Re: Cohen's paper on byte order
From: Mok-Kong Shen (email@example.com)
From: Mok-Kong Shen <firstname.lastname@example.org> Date: Tue, 15 Apr 2003 10:22:58 +0200
Eugene Starokoltsev wrote:
> "Brian Gladman" <email@example.com> wrote:
> > > As the pseudocode is a part of FIPS it uses the definition of byte
> > > from FIPS. I don't see any umbiguity there.
> > The problem is a rather technical one about abstraction. As written the
> > entity called a 'byte' is only strictly defined internally ( ...Bytes _in_
> > AES ...) but the interface makes this internal entity visible externally.
> To be precise, the AES pseudocode thought by somebody be a
> specification of AES interface.
> Indeed, I know now three different types of bytes: commonly used bytes
> (i. e. small unsigned integers in the range [0..255]), AES internal
> bytes and C standard bytes. It would be better do not name AES bytes
> as bytes but it is too late to change something.
> > The issue is a little easier to understand for multiple byte entities since
> > we have become used to dealing with it and know that there are two different
> > orderings. But we don't often have to sort out the nibble or bit order in a
> > byte and this makes us complacent about it.
> > But when a situation comes up where this matters, a slightly disguised
> > version of the endian war breaks out.
> Absolutely right.
> > What is less clear (to me at least) is whether we can add an external octet
> > array interface on top of the current bit sequence interface in a way that
> > pleases everyone.
> As we have agreed there is no real problems with interface of AES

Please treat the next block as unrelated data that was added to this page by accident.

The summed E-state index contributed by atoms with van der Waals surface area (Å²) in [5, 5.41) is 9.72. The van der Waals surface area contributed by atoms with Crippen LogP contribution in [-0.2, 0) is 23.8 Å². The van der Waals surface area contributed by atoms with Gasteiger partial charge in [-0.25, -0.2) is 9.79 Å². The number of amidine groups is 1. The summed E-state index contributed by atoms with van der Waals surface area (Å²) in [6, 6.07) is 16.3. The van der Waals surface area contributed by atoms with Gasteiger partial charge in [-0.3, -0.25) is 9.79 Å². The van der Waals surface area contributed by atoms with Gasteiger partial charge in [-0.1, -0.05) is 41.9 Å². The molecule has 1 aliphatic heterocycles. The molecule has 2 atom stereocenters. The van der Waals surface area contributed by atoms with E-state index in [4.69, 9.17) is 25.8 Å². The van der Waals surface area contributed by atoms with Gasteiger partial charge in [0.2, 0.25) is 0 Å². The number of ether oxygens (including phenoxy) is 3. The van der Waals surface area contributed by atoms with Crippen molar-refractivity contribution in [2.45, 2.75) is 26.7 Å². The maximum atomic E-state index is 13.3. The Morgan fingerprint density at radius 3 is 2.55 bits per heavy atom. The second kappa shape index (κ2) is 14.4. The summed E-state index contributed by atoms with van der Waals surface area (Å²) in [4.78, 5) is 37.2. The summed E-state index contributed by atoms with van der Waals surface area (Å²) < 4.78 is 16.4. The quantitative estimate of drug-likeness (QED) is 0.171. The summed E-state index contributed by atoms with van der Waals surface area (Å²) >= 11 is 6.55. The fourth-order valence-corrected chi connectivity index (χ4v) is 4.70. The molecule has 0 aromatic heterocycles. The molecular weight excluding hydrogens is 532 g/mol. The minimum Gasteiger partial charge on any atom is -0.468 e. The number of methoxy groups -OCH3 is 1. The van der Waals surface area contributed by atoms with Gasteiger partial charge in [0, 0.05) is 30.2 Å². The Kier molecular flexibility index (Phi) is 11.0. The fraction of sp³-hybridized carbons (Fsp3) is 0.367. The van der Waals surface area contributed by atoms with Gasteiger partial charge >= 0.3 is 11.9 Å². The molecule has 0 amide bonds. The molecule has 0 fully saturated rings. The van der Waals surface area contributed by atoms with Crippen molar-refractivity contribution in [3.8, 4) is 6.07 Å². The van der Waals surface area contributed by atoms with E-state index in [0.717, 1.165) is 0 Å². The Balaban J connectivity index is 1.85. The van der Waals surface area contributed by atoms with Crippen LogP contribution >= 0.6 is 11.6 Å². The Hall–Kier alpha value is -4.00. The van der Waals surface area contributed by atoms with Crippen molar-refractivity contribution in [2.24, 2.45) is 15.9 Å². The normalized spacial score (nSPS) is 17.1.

> implementations so we discuss now a possibility of formal
> specification of such interface only. The possible solutions I see
> 1. Let the situation as it is now. In spite of some critique the real
> practice is fine.
> 2. Insert into specification a recommendation for AES implementations
> external interface. I don't object to this in principle but I think
> that the addition must not be requirement (a recommendation only), it
> must clarify that the principal abstract interface of AES is specified
> on bit strings and it should recommend to specify correct mapping in
> specifications for external protocols using AES. While this addition
> is redundant it will not add restrictions or umbiguity. The possitive
> effect of the addition would be clarification of the situation with
> AES interface and standard implementations. The problem I see now is
> that a meaning of 'octet' (which we'd use for such interface) seems to
> be not well-specified. Do you know a complete and unambiguous standard
> definition of 'octet'? I don't.
> 3. To add a second equal in rights byte-level interface. I strongly
> oppose to this idea for reasons I have wrote a few times before.
Could you please say what that 'interface' would mean
(with consideration of what I wrote in a follow-up
sent some 1/2 hour ago)? Thanks.
M. K. Shen